Increased screen time has been proved responsible for mental health disturbances among children and adolescents [35]. However, watching television for less than an hour was estimated to be a significant protective factor for stress in the participants. A limited amount of television screen time under parental guidance could be good for the mental health of the teenagers in-home quarantine. Further investigation into this matter is essential.

Most teenagers and young people nowadays engage in internet activities [36]. We discovered that using social networking sites and any form of online leisure (excluding online games) increased the risk of depression and stress among teenagers [37, 38]. Excessive attachment to the internet could disrupt the interpersonal relationships in the family. Moreover, news of widespread infection and deaths and incorrect and misleading information could be creating panic and mental pressure in adolescents and children [39]. However, a study by Magson et al. stated that social media posts play no significant role [40].

We observed lower chances of stress among those who left home sometimes for any purpose, which was a significant finding supported by Francisco et al. [41]. Children and adolescents of developing age need open spaces for their physical and mental growth. We should focus on relieving the adolescents from the imprisonment of their own homes in this pandemic for a regular yet small amount of time.

Changes in eating patterns may show mental health disorders such as depression and anxiety [42, 43]. Losing appetite or overeating are two frequent symptoms of clinical depression [44]. Those who reported an increase or reduction in appetite during quarantine had a higher risk of mental impairment. Communication with friends and peer support could be key in maintaining mental health during the pandemic. We discovered that less communication with friends was linked to higher mental health burdens, consistent with previous research [38, 40]. However, individuals who had more contact with friends than normal during the lockdown were more likely to experience anxiety and tension, a conclusion that we could not understand and that requires further investigation.

Increased levels of stress and anxiety were detected in the adolescents resulting from the unanticipated confinement at home [45]. Continuing education online, despite its drawbacks, could create a sense of purpose, keeping them occupied and intellectually active. A significant association was found between online schoolwork and lower levels of depression during this pandemic [46]. This study also found a significant relationship between online classes and positive mental health. In contrast, Bishwas et al. claimed that distance learning raised depression among the students [47].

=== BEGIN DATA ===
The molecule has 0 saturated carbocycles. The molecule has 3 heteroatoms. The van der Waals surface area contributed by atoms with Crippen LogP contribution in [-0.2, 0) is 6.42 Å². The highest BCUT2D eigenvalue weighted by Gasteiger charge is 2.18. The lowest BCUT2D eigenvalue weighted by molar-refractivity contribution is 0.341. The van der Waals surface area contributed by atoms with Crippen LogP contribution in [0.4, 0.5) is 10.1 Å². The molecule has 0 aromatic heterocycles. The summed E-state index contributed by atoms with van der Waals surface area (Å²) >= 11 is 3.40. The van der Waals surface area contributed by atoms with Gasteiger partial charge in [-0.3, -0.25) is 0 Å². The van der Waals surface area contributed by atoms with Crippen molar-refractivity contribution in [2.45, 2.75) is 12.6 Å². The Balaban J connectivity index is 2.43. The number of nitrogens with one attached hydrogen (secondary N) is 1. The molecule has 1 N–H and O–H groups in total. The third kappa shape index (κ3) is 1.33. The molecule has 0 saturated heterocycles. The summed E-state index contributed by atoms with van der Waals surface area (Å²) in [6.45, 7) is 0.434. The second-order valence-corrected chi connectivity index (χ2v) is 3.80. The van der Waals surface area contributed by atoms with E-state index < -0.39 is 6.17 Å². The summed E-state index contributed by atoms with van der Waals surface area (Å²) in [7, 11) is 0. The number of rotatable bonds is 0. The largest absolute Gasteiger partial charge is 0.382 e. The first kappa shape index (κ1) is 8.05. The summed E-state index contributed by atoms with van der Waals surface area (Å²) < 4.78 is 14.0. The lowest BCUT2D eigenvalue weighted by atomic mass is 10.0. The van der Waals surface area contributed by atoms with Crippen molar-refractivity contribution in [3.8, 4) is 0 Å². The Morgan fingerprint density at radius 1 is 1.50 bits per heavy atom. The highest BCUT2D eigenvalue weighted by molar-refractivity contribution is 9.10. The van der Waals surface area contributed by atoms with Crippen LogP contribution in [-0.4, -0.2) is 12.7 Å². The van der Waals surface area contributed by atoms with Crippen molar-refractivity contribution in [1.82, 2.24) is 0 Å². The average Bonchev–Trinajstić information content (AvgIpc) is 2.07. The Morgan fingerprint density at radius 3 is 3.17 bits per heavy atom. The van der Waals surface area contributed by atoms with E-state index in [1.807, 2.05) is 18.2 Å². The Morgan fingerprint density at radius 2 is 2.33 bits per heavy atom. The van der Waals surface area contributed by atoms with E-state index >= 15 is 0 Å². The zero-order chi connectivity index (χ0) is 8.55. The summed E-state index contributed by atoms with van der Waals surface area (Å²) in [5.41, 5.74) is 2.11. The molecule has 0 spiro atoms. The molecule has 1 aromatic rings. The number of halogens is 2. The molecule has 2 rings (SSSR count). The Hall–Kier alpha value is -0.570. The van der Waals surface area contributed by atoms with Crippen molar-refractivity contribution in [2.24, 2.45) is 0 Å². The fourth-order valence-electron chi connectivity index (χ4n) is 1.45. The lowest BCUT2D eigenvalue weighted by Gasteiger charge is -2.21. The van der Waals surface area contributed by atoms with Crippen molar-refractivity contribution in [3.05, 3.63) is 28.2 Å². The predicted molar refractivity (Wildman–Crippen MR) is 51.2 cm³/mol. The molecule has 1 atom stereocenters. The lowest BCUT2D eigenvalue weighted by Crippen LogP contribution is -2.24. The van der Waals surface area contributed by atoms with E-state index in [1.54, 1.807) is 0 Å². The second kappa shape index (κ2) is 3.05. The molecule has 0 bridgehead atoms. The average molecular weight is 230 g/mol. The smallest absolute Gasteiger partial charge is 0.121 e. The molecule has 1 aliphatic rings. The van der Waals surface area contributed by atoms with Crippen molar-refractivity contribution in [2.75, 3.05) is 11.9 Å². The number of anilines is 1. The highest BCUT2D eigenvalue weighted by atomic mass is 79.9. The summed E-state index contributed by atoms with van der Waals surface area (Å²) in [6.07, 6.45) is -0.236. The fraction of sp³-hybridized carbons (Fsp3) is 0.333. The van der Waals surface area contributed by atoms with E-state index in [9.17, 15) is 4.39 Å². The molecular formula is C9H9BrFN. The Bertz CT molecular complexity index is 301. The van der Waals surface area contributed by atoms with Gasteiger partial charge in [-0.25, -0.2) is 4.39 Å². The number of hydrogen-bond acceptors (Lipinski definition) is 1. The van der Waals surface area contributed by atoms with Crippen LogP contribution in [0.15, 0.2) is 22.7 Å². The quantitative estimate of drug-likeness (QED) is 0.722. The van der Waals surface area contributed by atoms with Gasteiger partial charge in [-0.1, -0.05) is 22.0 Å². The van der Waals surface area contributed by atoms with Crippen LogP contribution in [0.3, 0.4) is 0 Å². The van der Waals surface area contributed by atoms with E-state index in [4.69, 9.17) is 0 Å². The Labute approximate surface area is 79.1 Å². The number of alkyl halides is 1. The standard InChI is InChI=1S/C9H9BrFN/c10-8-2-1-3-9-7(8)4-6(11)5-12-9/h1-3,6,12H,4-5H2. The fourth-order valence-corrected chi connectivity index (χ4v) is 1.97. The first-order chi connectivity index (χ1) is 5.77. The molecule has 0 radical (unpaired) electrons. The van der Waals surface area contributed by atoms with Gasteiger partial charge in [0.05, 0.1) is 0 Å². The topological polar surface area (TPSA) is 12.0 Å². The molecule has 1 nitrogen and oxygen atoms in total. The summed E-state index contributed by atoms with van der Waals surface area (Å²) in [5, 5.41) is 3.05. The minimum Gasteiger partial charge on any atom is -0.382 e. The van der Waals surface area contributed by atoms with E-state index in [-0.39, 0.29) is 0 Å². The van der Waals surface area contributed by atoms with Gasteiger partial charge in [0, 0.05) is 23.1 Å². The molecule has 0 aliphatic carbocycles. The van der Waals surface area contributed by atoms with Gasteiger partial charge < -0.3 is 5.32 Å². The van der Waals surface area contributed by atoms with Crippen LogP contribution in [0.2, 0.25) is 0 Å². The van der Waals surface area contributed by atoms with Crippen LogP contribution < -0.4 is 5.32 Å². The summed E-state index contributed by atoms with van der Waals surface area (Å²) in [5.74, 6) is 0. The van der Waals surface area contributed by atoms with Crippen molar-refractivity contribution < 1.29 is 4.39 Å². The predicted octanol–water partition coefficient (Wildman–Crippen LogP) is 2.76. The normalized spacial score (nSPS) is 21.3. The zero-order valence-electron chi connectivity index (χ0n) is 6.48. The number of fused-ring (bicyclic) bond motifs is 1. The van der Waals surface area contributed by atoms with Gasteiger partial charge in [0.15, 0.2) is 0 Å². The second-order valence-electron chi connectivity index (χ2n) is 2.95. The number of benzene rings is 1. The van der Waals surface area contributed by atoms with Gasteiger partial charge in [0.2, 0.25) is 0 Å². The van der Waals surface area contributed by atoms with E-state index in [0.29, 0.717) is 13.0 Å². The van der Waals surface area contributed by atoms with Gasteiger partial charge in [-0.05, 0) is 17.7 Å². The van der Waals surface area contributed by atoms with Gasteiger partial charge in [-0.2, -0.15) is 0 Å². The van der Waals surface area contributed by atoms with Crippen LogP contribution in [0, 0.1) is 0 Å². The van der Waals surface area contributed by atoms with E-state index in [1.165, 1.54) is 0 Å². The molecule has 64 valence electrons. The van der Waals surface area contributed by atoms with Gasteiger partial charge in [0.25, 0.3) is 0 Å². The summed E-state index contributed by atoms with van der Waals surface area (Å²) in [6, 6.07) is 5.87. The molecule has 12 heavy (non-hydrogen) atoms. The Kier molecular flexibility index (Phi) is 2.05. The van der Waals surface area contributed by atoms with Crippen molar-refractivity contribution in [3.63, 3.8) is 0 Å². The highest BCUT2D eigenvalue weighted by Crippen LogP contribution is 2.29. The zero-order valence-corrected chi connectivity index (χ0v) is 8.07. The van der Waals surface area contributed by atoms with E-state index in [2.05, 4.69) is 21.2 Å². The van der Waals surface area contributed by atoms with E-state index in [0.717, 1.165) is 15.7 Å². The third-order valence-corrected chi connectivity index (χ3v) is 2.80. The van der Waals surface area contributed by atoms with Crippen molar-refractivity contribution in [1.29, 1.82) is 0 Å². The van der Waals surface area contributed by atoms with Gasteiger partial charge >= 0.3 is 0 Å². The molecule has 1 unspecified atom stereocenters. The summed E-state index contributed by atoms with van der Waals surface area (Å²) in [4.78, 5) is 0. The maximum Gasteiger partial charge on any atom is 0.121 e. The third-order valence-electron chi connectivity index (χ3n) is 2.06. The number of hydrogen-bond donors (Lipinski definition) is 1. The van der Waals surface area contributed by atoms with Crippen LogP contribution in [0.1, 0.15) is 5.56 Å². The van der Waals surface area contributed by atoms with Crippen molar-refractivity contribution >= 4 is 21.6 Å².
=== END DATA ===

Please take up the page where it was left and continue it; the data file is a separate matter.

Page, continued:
The Ministry of Health and Family Welfare in Bangladesh has developed a national strategy to address the diverse health needs of adolescents. The strategy admits the lack of necessary infrastructure to provide psychological support to the country's adolescents. It aims to remove the stigma and ignorance regarding mental health and build the capacity to provide mental health care services integrated with the existing primary healthcare facilities. However, the strategy was first developed in 2017 without considering pandemics [48]. In the light of the recent crisis, further plans of operation should be added to the agenda to address the mental health needs of the adolescents, counting the additional factors in play during home quarantine. It will help figure out the best way to provide mental support and counselling during lockdown.

Limitations

The study design excluded the adolescents from low socioeconomic status by default as we had to distribute the questionnaire through the internet. For the same reason, we could not formulate a sampling frame and had to depend on our responses after disseminating the Google form, thus following a non-probability sampling technique. Therefore, the generalizability of the study was in question. Keeping the impatient nature of the younger adolescents in mind, we had to keep the survey as short and straightforward as possible, skipping a few variables that we would like to explore otherwise. Finally, the study depended on self-reported answers based on subjective experiences, which may not coordinate with the clinical judgment of mental health professionals.